Cognitive-behavioral therapy for youth anxiety: An effectiveness evaluation in community practice


Publication date


Series/Report no

Journal of consulting and clinical psychology;86(9)


American Psychological Association

Document type


Objective: To compare the effectiveness of individual cognitive–behavioral therapy (ICBT) and group CBT (GCBT) for referred children with anxiety disorders within community mental health clinics. Method: Children (N = 165; ages 7–13 years) referred to 5 clinics in Norway because of primary separation anxiety disorder (SAD), social anxiety disorder (SOC), or generalized anxiety disorder (GAD) based on Diagnostic and Statistical Manual of Mental Disorders (4th ed., text rev.) criteria participated in a randomized clinical trial. Participants were randomized to ICBT, GCBT, or wait list (WL). WL participants were randomized to 1 of the 2 active treatment conditions following the wait period. Primary outcome was loss of principal anxiety disorder over 12 weeks and 2-year follow-up. Results: Both ICBT and GCBT were superior to WL on all outcomes. In the intent-to-treat analysis, 52% in ICBT, 65% in GCBT, and 14% in WL were treatment responders. Planned pairwise comparisons found no significant differences between ICBT and GCBT. GCBT was superior to ICBT for children diagnosed with SOC. Improvement continued during 2-year follow-up with no significant between-groups differences. Conclusions: Among anxiety disordered children, both individual and group CBT can be effectively delivered in community clinics. Response rates were similar to those reported in efficacy trials. Although GCBT was more effective than ICBT for children with SOC following treatment, both treatments were comparable at 2-year follow-up. Dropout rates were lower in GCBT than in ICBT, suggesting that GCBT may be better tolerated. Response rates continued to improve over the follow-up period, with low rates of relapse. What is the public health significance of this article? Findings indicate that both individual and group cognitive–behavioral therapy can be effectively delivered by community mental health practitioners with only a minimal amount of formal training. Outcomes were similar to those reported in more controlled settings.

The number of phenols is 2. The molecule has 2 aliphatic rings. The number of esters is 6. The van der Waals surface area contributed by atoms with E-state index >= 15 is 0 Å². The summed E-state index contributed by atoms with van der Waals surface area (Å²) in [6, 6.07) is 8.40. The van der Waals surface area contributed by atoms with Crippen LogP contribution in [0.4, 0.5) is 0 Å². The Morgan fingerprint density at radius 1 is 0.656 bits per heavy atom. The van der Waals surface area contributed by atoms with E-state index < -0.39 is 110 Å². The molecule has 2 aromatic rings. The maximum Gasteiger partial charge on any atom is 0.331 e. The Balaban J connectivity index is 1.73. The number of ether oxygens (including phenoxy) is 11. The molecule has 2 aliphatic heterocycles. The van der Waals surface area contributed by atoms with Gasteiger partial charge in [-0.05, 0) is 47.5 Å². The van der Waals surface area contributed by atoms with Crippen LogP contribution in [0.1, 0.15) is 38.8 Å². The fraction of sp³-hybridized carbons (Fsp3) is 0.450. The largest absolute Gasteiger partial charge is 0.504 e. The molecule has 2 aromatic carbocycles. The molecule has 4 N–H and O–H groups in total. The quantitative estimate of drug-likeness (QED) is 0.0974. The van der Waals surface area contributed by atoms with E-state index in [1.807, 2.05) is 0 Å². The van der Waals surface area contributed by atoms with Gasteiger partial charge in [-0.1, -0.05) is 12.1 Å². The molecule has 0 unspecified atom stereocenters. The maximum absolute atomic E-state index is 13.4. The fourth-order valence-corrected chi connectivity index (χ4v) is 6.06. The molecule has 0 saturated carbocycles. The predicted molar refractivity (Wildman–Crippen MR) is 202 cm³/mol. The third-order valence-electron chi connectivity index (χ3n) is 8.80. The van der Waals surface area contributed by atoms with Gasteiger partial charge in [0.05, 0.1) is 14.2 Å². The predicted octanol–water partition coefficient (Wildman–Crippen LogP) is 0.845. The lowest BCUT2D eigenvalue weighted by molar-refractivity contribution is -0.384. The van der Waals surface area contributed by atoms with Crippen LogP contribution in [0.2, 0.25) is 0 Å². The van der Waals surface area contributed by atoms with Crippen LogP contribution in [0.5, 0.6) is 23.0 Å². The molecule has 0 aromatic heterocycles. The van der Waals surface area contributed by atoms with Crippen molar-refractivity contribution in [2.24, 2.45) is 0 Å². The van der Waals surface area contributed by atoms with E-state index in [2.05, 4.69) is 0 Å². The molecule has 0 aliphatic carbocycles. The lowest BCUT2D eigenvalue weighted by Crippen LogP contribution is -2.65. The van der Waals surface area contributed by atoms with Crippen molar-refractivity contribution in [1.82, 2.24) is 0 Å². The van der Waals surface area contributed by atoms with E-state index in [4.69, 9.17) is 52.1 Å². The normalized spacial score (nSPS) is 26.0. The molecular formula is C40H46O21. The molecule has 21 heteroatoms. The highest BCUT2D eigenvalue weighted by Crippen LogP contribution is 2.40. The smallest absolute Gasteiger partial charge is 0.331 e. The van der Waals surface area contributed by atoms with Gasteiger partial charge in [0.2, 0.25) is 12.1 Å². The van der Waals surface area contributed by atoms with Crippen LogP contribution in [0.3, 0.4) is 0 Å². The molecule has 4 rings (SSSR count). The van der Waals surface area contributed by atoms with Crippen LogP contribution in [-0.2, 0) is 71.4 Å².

Permanent URL (for citation purposes)